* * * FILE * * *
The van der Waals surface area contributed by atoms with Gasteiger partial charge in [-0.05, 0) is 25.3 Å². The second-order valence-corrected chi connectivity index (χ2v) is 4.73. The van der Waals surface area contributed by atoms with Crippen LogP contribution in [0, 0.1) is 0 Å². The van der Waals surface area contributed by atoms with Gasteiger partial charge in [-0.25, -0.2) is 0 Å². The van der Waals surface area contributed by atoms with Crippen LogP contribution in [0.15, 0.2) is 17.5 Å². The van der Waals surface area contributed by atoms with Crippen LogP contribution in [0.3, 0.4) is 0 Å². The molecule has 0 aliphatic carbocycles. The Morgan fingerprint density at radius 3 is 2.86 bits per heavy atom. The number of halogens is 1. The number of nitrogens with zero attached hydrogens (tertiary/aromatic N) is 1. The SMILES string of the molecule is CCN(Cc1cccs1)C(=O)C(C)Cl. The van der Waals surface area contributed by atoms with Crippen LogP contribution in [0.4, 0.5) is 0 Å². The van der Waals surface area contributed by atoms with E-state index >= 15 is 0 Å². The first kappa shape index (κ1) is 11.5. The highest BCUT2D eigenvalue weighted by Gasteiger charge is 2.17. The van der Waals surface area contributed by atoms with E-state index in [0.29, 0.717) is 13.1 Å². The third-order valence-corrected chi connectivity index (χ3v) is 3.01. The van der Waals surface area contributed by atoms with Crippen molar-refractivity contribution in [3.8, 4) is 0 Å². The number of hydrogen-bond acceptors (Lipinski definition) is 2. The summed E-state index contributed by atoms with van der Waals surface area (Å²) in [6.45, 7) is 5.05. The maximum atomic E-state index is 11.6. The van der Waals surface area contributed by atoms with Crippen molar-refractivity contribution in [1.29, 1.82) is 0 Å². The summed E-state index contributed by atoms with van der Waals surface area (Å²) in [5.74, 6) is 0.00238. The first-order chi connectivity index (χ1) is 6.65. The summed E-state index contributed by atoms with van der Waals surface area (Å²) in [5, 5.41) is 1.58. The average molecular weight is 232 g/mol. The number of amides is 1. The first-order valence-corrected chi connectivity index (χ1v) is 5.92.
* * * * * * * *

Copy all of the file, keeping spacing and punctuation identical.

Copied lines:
The van der Waals surface area contributed by atoms with Gasteiger partial charge in [-0.05, 0) is 25.3 Å². The second-order valence-corrected chi connectivity index (χ2v) is 4.73. The van der Waals surface area contributed by atoms with Crippen LogP contribution in [0, 0.1) is 0 Å². The van der Waals surface area contributed by atoms with Gasteiger partial charge in [-0.25, -0.2) is 0 Å². The van der Waals surface area contributed by atoms with Crippen LogP contribution in [0.15, 0.2) is 17.5 Å². The van der Waals surface area contributed by atoms with Crippen LogP contribution in [0.3, 0.4) is 0 Å². The molecule has 0 aliphatic carbocycles. The Morgan fingerprint density at radius 3 is 2.86 bits per heavy atom. The number of halogens is 1. The number of nitrogens with zero attached hydrogens (tertiary/aromatic N) is 1. The SMILES string of the molecule is CCN(Cc1cccs1)C(=O)C(C)Cl. The van der Waals surface area contributed by atoms with Crippen LogP contribution in [0.4, 0.5) is 0 Å². The van der Waals surface area contributed by atoms with E-state index >= 15 is 0 Å². The first kappa shape index (κ1) is 11.5. The highest BCUT2D eigenvalue weighted by Gasteiger charge is 2.17. The van der Waals surface area contributed by atoms with E-state index in [0.29, 0.717) is 13.1 Å². The third-order valence-corrected chi connectivity index (χ3v) is 3.01. The van der Waals surface area contributed by atoms with Crippen molar-refractivity contribution in [3.8, 4) is 0 Å². The number of hydrogen-bond acceptors (Lipinski definition) is 2. The summed E-state index contributed by atoms with van der Waals surface area (Å²) in [6.45, 7) is 5.05. The maximum atomic E-state index is 11.6. The van der Waals surface area contributed by atoms with Crippen molar-refractivity contribution in [1.29, 1.82) is 0 Å². The summed E-state index contributed by atoms with van der Waals surface area (Å²) in [5.74, 6) is 0.00238. The first-order chi connectivity index (χ1) is 6.65. The summed E-state index contributed by atoms with van der Waals surface area (Å²) in [5, 5.41) is 1.58. The average molecular weight is 232 g/mol. The number of amides is 1. The first-order valence-corrected chi connectivity index (χ1v) is 5.92.